PHOENIX — Residents of Maryvale waited for nearly 14 hours in long lines to get tested for COVID-19 in the past month.
ABC15 reported on how some people even felt they needed to camp out in south Phoenix just for a chance to get tested a few weeks ago. However, now that the federal government has increased testing at these two sites, people are not showing up.
So, what’s stopping people from going to get tested for free?
“I know people that drove all the way from Queen Creek to South Mountain for the testing that they had out there, and they never got the results. So, I doubt that they'll want to go again for another test,” explained Melissa Trujillo, a west Phoenix resident.
Trujillo says the community is tired and doesn’t trust the government and its testing system anymore.
“We want to get tested; we want to comply, but we also want to not have a bad experience.”
Maryvale and south Phoenix have the largest Latino population in the Valley. It is a community that has seen a severe impact from COVID-19. Trujillo believes there is a need for testing in the Latino community but seeing no lines at these new testing sites makes a lot of sense to her.
“There's a lot of miscommunication. People might not have the patience and the resources or an email address for them to pre-register, and then they don't go. They need to have better preparation, to consider the language barrier, and to make an effort to inform every single one,” explained Trujillo.
For Arizona State Representative Raquel Teran, the biggest issue is that there was never a strategy.
“There hasn’t been a strategic plan for our communities to get tested. For the last four months, we haven’t seen an abundance of testing. People had to stand in line, in their cars, for 13 hours in 115-degree weather, so people are becoming very skeptical,” said Teran.
The Arizona Department of Health Services has information about the testing sites available, mainly online in both English and Spanish, but Teran says what they haven’t considered is the digital divide.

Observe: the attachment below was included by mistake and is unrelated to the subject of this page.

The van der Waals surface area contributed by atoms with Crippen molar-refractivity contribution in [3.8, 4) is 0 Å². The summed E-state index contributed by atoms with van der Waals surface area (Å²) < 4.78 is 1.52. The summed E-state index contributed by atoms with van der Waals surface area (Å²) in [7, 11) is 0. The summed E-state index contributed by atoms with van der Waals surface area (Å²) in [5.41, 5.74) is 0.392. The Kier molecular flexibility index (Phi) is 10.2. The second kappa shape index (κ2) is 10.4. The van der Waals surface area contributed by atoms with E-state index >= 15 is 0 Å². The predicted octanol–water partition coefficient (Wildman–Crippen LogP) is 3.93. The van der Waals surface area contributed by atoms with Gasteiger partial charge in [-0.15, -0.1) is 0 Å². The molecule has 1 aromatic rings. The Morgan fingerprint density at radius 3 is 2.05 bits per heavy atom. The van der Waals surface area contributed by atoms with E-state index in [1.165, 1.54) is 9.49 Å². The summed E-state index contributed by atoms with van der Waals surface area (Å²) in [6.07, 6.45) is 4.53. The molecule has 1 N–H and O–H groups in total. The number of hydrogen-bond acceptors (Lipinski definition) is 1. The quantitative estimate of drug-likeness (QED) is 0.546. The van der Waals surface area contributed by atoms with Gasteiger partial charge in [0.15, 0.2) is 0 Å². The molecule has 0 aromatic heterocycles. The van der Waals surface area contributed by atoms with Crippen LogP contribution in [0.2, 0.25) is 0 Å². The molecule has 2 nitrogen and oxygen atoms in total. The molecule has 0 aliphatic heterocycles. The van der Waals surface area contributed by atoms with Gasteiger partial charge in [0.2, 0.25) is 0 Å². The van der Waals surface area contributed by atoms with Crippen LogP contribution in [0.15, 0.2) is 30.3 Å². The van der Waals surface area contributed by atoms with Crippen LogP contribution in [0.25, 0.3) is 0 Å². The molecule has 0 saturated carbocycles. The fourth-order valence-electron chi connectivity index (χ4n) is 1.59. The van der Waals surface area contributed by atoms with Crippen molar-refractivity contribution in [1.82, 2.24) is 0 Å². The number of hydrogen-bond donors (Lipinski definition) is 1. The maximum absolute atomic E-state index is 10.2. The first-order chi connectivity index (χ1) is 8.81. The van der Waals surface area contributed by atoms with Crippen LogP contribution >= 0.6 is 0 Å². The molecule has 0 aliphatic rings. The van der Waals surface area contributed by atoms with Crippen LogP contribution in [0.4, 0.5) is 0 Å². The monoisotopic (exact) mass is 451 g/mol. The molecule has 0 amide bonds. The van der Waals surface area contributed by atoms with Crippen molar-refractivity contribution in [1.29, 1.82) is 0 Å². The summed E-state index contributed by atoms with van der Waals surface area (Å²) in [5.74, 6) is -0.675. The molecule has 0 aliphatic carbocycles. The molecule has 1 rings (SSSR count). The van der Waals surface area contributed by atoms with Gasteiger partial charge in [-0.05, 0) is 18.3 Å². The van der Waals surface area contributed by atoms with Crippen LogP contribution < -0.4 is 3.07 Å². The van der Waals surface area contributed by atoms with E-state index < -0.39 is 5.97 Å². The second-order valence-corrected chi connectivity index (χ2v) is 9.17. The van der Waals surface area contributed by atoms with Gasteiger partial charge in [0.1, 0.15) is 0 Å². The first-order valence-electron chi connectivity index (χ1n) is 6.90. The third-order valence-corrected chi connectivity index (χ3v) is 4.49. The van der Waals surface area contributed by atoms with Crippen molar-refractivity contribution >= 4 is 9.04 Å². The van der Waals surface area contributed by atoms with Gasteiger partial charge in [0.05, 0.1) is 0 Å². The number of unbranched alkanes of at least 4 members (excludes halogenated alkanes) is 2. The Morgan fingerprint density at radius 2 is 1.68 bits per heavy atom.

“People are underestimating how much lack of the internet we have.”
So how to reach out to these underserved communities?
“I really think it comes down to reaching our communities where they are with people that they trust. The community engagements that they have,” said Teran.
Meanwhile, Trujillo believes having more information available in Spanish, as well as not only posting it online but in person, is what could make a difference.
“We want everyone to speak English, but we understand that they are elder people that don’t, and they probably won't ever. I think having more information in Spanish would definitely be an easier way for them to communicate and feel comfortable going into these sites,” said Trujillo.
The Arizona Department of Health Services says pre-registration online and a state-issued I.D are not required, and people should expect test results within two days.
They also say that no one will be turned away.
The free testing sites will be available through July 28 and are located at South Mountain Park, 10919 S. Central Avenue, Phoenix, AZ 85042, and Maryvale High School, 3415 N 59th Ave, Phoenix, AZ 85033.